Barclaycard’s report on consumer spending in March 2018
Barclaycard (who process nearly half of all card transactions in the UK) have released their insights into consumer spending in March 2018.
Overall growth slowed from 3.8% in February to just 2% for March (compared to the same periods last year). In-store spending decreased by 1.9% and the weather (“the beast from east”) is cited as the reason. The positive growth number was driven by online sales which grew by 11.7%, and this makes a lot of sense given that the snow made it difficult for UK consumers to get out.
Consumers continue to prioritise ‘essentials’ which grew by 3.8% whereas ‘nice to haves’ grew by just 1.1%. The exceptions were restaurants and pubs which each grew by over 7%. This demonstrates that whilst the weather might stop the British public shopping on the high street, it won’t get in the way of a pint!
What about Geopify’s customers?
The report includes many of our customer’s categories. Most of the segments saw a decline with the exception of ‘telecommunications’ and ‘supermarkets’. If your business is a garden centre then it is likely that you were hit particularly hard. The “beast from the east” meant that consumers couldn’t get started on their gardens ahead of the summer.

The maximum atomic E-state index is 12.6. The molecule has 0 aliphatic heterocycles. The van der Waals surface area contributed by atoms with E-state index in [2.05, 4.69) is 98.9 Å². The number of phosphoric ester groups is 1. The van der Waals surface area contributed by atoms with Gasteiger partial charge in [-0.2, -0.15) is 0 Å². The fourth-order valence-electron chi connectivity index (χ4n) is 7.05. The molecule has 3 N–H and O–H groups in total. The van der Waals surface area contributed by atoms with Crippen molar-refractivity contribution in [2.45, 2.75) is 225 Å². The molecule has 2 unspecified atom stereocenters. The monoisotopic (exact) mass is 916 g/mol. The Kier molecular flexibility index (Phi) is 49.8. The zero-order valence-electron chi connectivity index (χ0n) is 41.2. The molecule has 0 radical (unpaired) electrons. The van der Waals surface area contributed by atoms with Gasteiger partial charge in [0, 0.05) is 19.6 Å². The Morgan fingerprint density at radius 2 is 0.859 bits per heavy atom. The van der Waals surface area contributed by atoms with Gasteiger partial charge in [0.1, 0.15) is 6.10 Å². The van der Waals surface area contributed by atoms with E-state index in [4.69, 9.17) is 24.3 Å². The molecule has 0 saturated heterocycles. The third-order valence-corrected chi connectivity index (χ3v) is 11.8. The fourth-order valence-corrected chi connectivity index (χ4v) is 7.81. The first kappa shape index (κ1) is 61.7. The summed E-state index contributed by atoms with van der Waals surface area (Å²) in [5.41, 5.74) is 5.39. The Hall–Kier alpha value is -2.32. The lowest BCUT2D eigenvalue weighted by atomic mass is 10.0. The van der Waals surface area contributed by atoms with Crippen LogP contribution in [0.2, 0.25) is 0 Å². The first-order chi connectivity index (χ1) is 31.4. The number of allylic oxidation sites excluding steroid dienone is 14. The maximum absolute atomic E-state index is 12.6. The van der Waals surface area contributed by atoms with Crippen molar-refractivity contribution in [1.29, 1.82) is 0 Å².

Here is category breakdown for consumer spending in March 2018:
|Category||Year-on-Year Consumer Spend growth by category|
|Floor Covering Stores||-5.10%||12.60%||-6.80%|
How did your business fare?
It’s good to understand how your performance compares to the wider market, and importantly your competition. There are many reports like these and maybe you have even commissioned your own research. Whatever your approach, adding some situational context is always a good idea. If your sales number increased by a larger amount than the market, then you are beating your competition. This is the case even if you saw a decline in your own numbers.
What can you do with this knowledge?
Understanding your performance within a situational context will help you make better decisions about how you can win and retain more business. So look outwards as well as in when reviewing your results.
One final thought
Many businesses have operational plans for bad weather so that they can offer a continuity of service to existing customers. However, what sales and marketing plans do you have if bad weather hits? If your customers are staying at home, are there any online marketing ‘levers’ that you can pull to encourage more online transactions? Can you shift your in-store resources into something else to help maximise sales during times of inclement weather? It is worth reviewing how you maximise your sales opportunity when customers who would typically come to your store are unable to do so?
So make sure you use internal and external data to review your performance and help you plan for similar situations in the future.
The source of the data in this article can be found here